Due to recent events that would make for a riveting feature film (the part of Frank Petrie will be played by Jack Black), I spent an inordinate amount of 2013 in hospital and rehab. But I learned that I could still carry on socially and professionally with a bit of advanced planning. I know the topic is a tad ghoulish but you’ll be glad should you ever find yourself in this situation.
FIRST: What Do You Hope To Do?
Figure out what goals you wish to accomplish. Do you want to keep friends and colleagues apprised of you situation? Would you rather just carry on with your social life without missing a beat? Or would you simply like to watch TV shows, movies or podcasts? Read? Maybe (GULP!) work?
Whatever your pleasure is, it will dictate which piece(s) of hardware best to pack. Also, whatever files you want to work if will also guide your choices.
iPhone – Text messaging, surfing and mail can be handled easily. Just make sure that your data and/or texting plans cover your needs. (Although, I have dictated a couple of this year’s articles directly into the iPhone and was able to gather a bunch of graphics, as needed, for inclusion!)
iPad – Gaming, TV/movie/podcast viewing and all reading. The screen real estate (Air or Mini) is perfect for viewing and much more pleasurable for reading, be it a book or any of your news apps (including video reports).
MacBook – If you need to do any heavy lifting, a Air fits the bill perfectly. (I was pleasantly surprised how much heavy lifting I could accomplish from a hospital bed.)
SECOND: What Accessories Do You Need To Pull This Off Successfully?
Power Charger – Job One is locating power! Outlets are few and far between in the rooms. And, seemingly by-law, ALWAYS purposely out of reach! Therefore, your first and foremost accessory is a power charger, without question. A friend of mine, who travels extensively, turned me onto a series of incredibly powerful, reasonably priced chargers. I chose the New Trent iCarrier <http://www.amazon.com/s/?ie=UTF8&keywords=new+trent&tag=mh0b-20&index=aps&hvadid=1471274125&ref=pd_sl_79ct23xg1e_e> on Amazon. I was able to charge my iPhone 5C approximately five times from a single charge, which is brilliant as you don’t want to bother your nurses or CNAs (Certified Nursing Assistants) with constantly plugging and unplugging your device(s).
All that you require is the attending plug/unplug your charger once every several days. I reduced my reliance on the staff a tad further by having visiting friends, family members and myself if possible, plug the charger into the outlet mid-afternoon. Let it charge all afternoon and evening, then have the CNA unplug it before bedtime. Keeps me juiced and them happy and out of their hair!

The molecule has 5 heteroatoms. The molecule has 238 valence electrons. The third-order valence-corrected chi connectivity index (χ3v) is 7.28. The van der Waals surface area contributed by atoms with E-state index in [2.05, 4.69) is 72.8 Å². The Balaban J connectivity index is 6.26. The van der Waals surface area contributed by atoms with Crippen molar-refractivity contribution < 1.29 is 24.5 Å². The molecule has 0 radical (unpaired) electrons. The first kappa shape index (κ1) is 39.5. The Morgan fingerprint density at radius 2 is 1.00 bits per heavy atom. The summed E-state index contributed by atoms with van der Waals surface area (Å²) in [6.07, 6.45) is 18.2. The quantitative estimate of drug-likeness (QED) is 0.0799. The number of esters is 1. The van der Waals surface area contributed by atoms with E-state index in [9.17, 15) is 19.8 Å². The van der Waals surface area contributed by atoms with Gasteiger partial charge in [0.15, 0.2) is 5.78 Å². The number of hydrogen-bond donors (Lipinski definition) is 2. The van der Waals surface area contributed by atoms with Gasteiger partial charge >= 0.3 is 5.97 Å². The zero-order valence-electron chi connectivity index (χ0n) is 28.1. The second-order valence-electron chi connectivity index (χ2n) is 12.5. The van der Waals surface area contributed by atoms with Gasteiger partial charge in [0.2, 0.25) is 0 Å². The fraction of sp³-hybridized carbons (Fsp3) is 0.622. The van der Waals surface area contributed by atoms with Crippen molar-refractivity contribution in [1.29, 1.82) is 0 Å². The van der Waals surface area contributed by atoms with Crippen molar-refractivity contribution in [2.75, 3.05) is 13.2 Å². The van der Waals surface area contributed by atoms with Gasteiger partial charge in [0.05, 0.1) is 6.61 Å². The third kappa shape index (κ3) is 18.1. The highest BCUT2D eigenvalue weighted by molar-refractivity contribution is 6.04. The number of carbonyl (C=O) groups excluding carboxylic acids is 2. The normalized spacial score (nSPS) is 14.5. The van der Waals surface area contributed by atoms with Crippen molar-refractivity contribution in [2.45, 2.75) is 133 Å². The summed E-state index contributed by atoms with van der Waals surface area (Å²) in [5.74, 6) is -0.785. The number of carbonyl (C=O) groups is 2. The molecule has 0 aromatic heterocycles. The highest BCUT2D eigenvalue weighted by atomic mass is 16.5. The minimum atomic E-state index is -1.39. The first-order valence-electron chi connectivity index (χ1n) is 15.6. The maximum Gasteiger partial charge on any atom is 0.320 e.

Connection Needs – Do you need a thirty-pin or Lightning connector? Do you need an AC adapter for the charger or any of your device(s)? Plus, if your hospital doesn’t have Wi-Fi, you’ll need the necessary knowledge to turn your iPhone into a HotSpot.
EarPods – And in the likely event that you are sharing a room, best bring along your EarPods. If not only for the privacy/good neighbor policy, then for the better quality of sound alone.
After watching reruns of ‘The Big Bang Theory’ for the third time, I kicked on Hulu PLUS and began watching the TV shows that I had missed during my stay. And, my beloved podcasts (BTW, have you ever caught ScreenCastsOnline? Ripping!). And I wrote this article, as well, with my 11″ MacBook Air.
I followed my audio podcasts, BBC News and wrote the article for an earlier SCO Monthly on my iPhone 5C. I’ve tweeted, texted and Skyped. I sent links to app updates to my mail account for when I returned home. Kept in touch with family and friends. Researched medications, symptoms and treatments.
Sadly, there was no iPad in this equation. Bad timing, I fear. I sold my iPad 3 at the end of October to generate more funds for an iPad Mini Retina purchase in late November. But my body was sent to hospital, even though my heart was in line at the Apple Store. But I would have been extremely happy camper!
,,, one last thing.
As a final note, I know that many of you already have a travel kit assembled and are thinking, “I’ll just use that as my hospital goto.” I suggest that you prune it down even further. For even though they lob off bits in hospital, things such as electronics tend to grow legs.
©2014 Frank Petrie